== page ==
The British Chambers of Commerce (BCC) has published a survey calling for more training in foreign languages to help boost British exports. The BCC calls for:
- the National Curriculum to be revised so that studying a foreign language is compulsory until AS level
- additional financial incentives such as tax credits for small and medium-sized businesses that make a significant investment in language training.
- an international business exchange programme, perhaps modelled on the well-known academic Erasmus scheme, to allow employees to complete placements in companies abroad, and bring back their experience to their employer
For those, like me, not familiar with the education system in the non-Scottish bits of the UK, the AS level refers Advanced Subsidiary, the first year of the Advanced Level which is necessary for university entrance. Thank you, Wikipedia.
Here are some key points from the report:
- language skills are vital to exporting
- 61% of non-exporters that are likely to consider trading internationally consider a lack of language skills as a barrier to doing so
- of those business owners that claim some language knowledge, very few can speak well enough to conduct deals in international markets
- re-establishing foreign languages as core subjects within the UK national curriculum and in workplace training would mean that the next generation of business owners are “born global” with language skills
- businesses with stronger international connections are more likely to export.
Commenting on the findings of the report, John Longworth, Director General of the British Chambers of Commerce (BCC), said:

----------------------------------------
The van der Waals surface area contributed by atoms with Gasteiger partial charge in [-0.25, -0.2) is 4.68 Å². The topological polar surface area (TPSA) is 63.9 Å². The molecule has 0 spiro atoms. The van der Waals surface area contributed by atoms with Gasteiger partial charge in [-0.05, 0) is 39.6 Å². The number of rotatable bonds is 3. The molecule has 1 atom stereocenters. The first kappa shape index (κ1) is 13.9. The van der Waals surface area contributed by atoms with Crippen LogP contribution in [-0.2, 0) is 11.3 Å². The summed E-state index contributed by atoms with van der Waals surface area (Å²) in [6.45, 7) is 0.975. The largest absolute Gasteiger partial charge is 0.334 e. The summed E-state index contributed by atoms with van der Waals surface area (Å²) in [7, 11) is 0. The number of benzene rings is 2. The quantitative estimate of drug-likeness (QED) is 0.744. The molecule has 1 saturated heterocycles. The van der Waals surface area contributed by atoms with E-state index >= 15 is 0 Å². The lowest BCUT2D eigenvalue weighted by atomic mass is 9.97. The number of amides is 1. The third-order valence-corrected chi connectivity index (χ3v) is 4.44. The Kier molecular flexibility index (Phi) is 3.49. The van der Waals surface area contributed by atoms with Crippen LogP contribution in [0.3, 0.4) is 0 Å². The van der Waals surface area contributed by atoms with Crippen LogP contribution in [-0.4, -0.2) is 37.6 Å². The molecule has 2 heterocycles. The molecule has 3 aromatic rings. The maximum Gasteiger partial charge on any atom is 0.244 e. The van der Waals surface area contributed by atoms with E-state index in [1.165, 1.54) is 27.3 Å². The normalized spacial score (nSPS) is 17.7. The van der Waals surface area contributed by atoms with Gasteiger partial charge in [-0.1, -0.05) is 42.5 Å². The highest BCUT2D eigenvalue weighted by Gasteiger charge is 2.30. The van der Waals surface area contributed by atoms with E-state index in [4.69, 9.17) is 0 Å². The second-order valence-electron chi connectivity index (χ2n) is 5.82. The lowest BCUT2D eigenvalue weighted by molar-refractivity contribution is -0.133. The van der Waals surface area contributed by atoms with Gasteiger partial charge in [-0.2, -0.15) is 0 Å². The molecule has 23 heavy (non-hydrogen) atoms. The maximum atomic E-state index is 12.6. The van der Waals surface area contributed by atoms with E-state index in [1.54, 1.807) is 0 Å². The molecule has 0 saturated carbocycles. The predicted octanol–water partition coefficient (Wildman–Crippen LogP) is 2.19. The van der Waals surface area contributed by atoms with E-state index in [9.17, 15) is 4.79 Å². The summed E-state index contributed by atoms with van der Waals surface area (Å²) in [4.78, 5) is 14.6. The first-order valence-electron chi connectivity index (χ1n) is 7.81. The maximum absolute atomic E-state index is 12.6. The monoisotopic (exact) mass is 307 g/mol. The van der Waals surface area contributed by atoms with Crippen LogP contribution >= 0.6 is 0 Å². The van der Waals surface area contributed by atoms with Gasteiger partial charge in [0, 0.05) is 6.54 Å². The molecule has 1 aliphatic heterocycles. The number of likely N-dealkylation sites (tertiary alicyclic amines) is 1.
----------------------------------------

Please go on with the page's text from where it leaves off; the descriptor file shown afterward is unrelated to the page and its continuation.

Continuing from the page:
Exporting is good for Britain, so it is right that we should encourage current and future business owners to develop the necessary skills to trade overseas. We’re encouraged to see the percentage of firms exporting in our survey has increased from 22% in January 2011 to 32% in January 2012. Exports are equivalent to nearly 30% of UK GDP*, but more can be done to help businesses take the first step to exporting. Encouraging companies to boost foreign language skills with incentives like tax credits is just one way of making sure we continue to export best of British products and services around the world. A renewed focus on language skills at school, as well as helping companies forge new connections overseas, could help ensure that current and future business owners are pre-disposed to thinking internationally.
“Pre-disposed to thinking internationally”. That, I think, is the key point here. Language learning should open pupils’ and students’ eyes to the world outside their own national borders, and make exporting, or interacting with “foreigners”, seem both feasible and desirable.
It may be, however, that language courses in schools need to be up-dated if pupils are to understand their relevance. I haven’t sat in on any lessons, so I don’t know. Could anyone comment on this?
If you’re interested in encouraging school pupils to continue their language learning, check out these Outreach posts for ideas and inspiration.
Public diplomacy — on which Prime Minister David Cameron is engaged right now on his trip to Asia — is another area where language skills are vital. Here are two articles, and a post from this blog, on the subject:
[Only] One in 40 UK diplomats fluent in language of country in which they work
Diplomats who are not fluent in the local tongue risk doing their country a disservice
Blowing the nation’s trumpet: languages and public diplomacy
By Marian Dougan